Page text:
2. An Unsettled House

Many of the “problems” that homeowners obsess over (paint color, carpet color, decor choices) are cosmetic. In contrast, more serious threats to your home’s structural soundness and overall value can sometimes stay hidden for years. Foundation cracks are a perfect example of this. Unless you’re proactively monitoring for them, by the time you realize you have a problem, you may be well on your way to serious damage to your home.

How can you tell if you have a cracked foundation, and what should you watch for? It could be actual cracks in your walls or floors, either inside or outside your home. Or doors and windows that suddenly “stick” and won’t shut properly. Or cabinets that seem to be slowly separating from the walls. (For a more comprehensive overview of what to look for, see this guide.)

If you suspect you may have a crack in your foundation, you need to repair it as soon as possible, so your little problem doesn’t become a big one. Let it go for too long, and the cost to repair the damage will only climb. Moreover, besides compromising the safety of your home, foundation problems are one of those things that, if detected during a property assessment, could wipe a lot of money off your property value.

3. Whether Your Home’s Wiring Is Up-To-Date

If you have an older home, it’s important to make sure that your electrical wiring is up to date for modern needs. (Hints that it’s not include constantly blowing circuits, having old-fashioned fuses in your electrical box, and outlets or switches that don’t seem to work properly or constantly short out.)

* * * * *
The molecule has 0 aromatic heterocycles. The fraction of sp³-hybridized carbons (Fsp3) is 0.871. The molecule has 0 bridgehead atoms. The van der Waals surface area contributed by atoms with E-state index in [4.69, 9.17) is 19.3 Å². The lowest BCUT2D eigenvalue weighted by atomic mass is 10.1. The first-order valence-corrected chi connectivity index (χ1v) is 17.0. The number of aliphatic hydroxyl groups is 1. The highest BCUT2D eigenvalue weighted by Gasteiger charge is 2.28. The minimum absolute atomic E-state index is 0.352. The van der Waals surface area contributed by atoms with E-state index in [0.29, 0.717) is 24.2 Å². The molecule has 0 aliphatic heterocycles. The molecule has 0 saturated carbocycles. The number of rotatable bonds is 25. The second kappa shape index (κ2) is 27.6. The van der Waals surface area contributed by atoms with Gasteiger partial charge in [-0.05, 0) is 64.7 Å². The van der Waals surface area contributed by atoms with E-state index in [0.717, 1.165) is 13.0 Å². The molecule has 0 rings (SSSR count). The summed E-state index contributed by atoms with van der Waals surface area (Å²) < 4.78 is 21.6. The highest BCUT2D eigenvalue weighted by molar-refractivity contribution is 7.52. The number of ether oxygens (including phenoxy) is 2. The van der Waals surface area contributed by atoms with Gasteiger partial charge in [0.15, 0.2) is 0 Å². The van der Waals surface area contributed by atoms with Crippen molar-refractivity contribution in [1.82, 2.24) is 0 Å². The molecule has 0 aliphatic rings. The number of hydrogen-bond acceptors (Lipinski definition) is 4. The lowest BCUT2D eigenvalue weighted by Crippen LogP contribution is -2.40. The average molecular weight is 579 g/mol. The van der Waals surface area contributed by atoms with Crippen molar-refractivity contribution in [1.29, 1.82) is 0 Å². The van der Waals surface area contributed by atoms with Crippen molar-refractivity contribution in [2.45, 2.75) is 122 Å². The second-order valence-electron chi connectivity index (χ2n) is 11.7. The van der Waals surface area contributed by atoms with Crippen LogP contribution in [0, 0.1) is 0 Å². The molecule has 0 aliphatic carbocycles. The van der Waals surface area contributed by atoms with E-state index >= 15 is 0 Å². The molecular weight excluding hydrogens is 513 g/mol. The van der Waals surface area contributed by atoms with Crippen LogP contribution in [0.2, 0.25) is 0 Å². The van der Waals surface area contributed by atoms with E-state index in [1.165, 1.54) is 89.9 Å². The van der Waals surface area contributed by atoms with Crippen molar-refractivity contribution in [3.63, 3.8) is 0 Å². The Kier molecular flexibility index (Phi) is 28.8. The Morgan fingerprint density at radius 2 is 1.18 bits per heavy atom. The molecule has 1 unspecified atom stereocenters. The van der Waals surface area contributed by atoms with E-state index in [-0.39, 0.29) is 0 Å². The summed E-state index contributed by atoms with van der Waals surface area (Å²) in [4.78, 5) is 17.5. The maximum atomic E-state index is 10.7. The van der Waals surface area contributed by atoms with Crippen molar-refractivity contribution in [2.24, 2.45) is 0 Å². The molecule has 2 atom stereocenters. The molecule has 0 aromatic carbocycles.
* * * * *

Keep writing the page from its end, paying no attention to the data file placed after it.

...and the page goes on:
Back in my student days, my second apartment was a subdivided portion of an older home. You could sometimes see and hear sparks flying behind the ceiling light fixtures and wall outlets. (Not good!) Waiting until things get this bad is a recipe for a major home fire.

Rather than put your family in danger like this, just call in a qualified professional already and get the system updated. Ask neighbors whom they use for an electrician. Or even better, if you live in an area with a lot of older homes, you may find one or more companies that specialize in rewiring older homes for today’s needs.

Not only will you end up with enough power in the right places to run your 21st century devices (think laptops, tablets, cell phones, etc.). But you’ll also be investing in the peace of mind that comes with keeping your family safe. Plus, should you find yourself needing to sell your home, not taking care of this matter first could make it impossible to sell your home for the full asking price – or at all, for that matter, if local codes prohibit selling a property without these upgrades.

4. Dangers Outside Your Home

No one thinks that their home is at risk of damage from natural sources. Until it happens, of course. This is why homeowners need to stay on top of maintaining the outside of their homes as well. This is especially true as far as things like trees and branches are concerned.